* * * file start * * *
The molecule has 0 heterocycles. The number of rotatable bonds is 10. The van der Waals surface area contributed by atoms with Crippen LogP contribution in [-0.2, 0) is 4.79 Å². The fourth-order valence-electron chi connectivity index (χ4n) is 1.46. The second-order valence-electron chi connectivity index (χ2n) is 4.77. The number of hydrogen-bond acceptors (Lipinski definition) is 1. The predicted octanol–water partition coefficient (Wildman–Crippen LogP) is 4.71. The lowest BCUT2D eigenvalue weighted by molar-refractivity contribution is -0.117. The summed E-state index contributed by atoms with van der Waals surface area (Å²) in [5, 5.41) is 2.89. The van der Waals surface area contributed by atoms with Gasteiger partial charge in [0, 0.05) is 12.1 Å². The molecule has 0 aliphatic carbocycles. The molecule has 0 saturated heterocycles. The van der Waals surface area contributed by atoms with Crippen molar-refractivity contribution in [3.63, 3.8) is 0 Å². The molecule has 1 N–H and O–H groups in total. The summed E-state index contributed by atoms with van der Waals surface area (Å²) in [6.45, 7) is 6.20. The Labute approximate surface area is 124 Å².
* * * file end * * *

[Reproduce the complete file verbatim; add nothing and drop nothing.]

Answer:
The molecule has 0 heterocycles. The number of rotatable bonds is 10. The van der Waals surface area contributed by atoms with Crippen LogP contribution in [-0.2, 0) is 4.79 Å². The fourth-order valence-electron chi connectivity index (χ4n) is 1.46. The second-order valence-electron chi connectivity index (χ2n) is 4.77. The number of hydrogen-bond acceptors (Lipinski definition) is 1. The predicted octanol–water partition coefficient (Wildman–Crippen LogP) is 4.71. The lowest BCUT2D eigenvalue weighted by molar-refractivity contribution is -0.117. The summed E-state index contributed by atoms with van der Waals surface area (Å²) in [5, 5.41) is 2.89. The van der Waals surface area contributed by atoms with Gasteiger partial charge in [0, 0.05) is 12.1 Å². The molecule has 0 aliphatic carbocycles. The molecule has 0 saturated heterocycles. The van der Waals surface area contributed by atoms with Crippen molar-refractivity contribution in [3.63, 3.8) is 0 Å². The molecule has 1 N–H and O–H groups in total. The summed E-state index contributed by atoms with van der Waals surface area (Å²) in [6.45, 7) is 6.20. The Labute approximate surface area is 124 Å².